Now, I'm definitely a sucker for plot. Had I not been, I would never have played Armada 1, since RTS are not my cup of tea (the best Trek game ever, IMHO, is clearly Bridge Commander). Besides, my long years of playing tabletop RPGs probably makes me very predisposed towards plot. I remember when Magic: The Gathering came out and EVERBODY talking about how customizable collective card games would sweep the gaming market and end tabletop RPGs. I knew right then and there that would not happen, because the card games had no plot, and that was what attracted me to tabletop, and I probably wasn't alone there.
However, what I like and what is true are not the same thing. I may go for the plot every time, but that does not mean everybody else will. In fact, eight million people playing World of Warcraft would suggest that I'm a distinct minority in that regard.
As for the Asteroids game, it depends entirely on the set-up. If the plot is engrossing and closely connected to the actual gameplay, then the plot-driven game will definitely be liked by more people, I think. However, if the plot is a pure excuse for the game that serves no other purpose, then people will go for the plot-free version, I suspect. Just like the Star Trek: Armada games. We like plots, but not as mere excuses. And we MUST have something invested emotionally in the plot AND its characters if it is to have any impact on us as players.
I guess the conclusion is that games have evolved so far that there is no longer a simple answer to what you're trying to ask, SilentScope001. Are programs like World of Warcraft, Second Life, EVE online and all the other MMORPGs really games or communities? I'm not sure... KotOR is definitely a game, however, because you interact solely with imagined characters created exclusively for the plot by the developers to enhance the experience of the player. There is no question whether Atton or exile is the most important character in TSL. You cannot make the same claim about the character you play in WoW.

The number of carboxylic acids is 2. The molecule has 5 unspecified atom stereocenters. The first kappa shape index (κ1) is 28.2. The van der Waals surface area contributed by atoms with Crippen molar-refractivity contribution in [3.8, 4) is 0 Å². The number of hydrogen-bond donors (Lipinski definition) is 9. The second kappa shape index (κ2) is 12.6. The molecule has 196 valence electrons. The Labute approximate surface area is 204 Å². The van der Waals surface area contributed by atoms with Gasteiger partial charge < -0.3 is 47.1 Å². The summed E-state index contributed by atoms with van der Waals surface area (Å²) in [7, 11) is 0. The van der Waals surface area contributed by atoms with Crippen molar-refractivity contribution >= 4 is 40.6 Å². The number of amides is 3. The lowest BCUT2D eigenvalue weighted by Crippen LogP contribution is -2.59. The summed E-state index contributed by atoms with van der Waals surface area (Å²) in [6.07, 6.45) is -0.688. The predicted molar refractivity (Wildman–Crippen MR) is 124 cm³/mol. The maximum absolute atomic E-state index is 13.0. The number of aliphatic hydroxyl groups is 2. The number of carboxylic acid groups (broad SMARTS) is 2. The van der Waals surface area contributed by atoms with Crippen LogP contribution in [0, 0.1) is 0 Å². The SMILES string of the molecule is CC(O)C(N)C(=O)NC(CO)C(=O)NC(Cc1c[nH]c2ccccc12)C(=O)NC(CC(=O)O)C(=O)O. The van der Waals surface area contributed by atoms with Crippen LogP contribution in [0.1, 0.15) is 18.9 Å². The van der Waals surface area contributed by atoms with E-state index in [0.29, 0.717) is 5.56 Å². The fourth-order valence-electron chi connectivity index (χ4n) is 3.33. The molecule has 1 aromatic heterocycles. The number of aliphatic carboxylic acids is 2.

So it all depends entirely on what makes a "good" game. Which is, of course, completely subjective. "24" might be more dramatic than a soccer game, but the soccer game has only real people involved, while they are all made up and fictional in "24". And I know that the "good guys" will win and the "bad guys" lose in "24". I don't know that in the soccer game, the "good guys" being whichever team I like support.
And with the growth of computer games, their content has become as varied as the people who play them. Computer games are no longer a small side-business made exclusively for nerdy 12-year-old boys. The average gamer is now, what, 30 years of age or more? The time is past when you could profile an average gamer, because just about any sort of person plays games on his or her computer now. And they are all attracted to different kinds of games. And with option of playing online, the community of gamers will spawn interesting things by the mere virtue of their presence and numbers. In an MMORGP, the developer doesn't need to program the bad guy, because someone will want to BE the bad guy. And he or her will be powerful, because others will compete to take that title away. With millions of people playing, the community begins to take shape and become a world onto itself, with its own rules and laws and wars and alliances. You no longer need a governing plot to dictate how things will unfold then. This mirrors the real world more than old plot-driven games. And they have no plot. Because the real world doesn't have one either.
Are they better? You'll have to answer that for yourself, because it's different to everyone. I like plots. I can't bear to play Diablo II. And I have never played WoW, EVE online or Second Life. Not yet, at least. But I have spent hours upon hours playing through KotOR, TSL, The Summoner, and loads of other plot-driven CRPGs. Why? Because I found the plot compelling and needed to see what happened in the plot next. So for the me the answer might be no. But is the plot important? No, it isn't. More than eight million people playing WoW would seem to suggest quite clearly that it is not.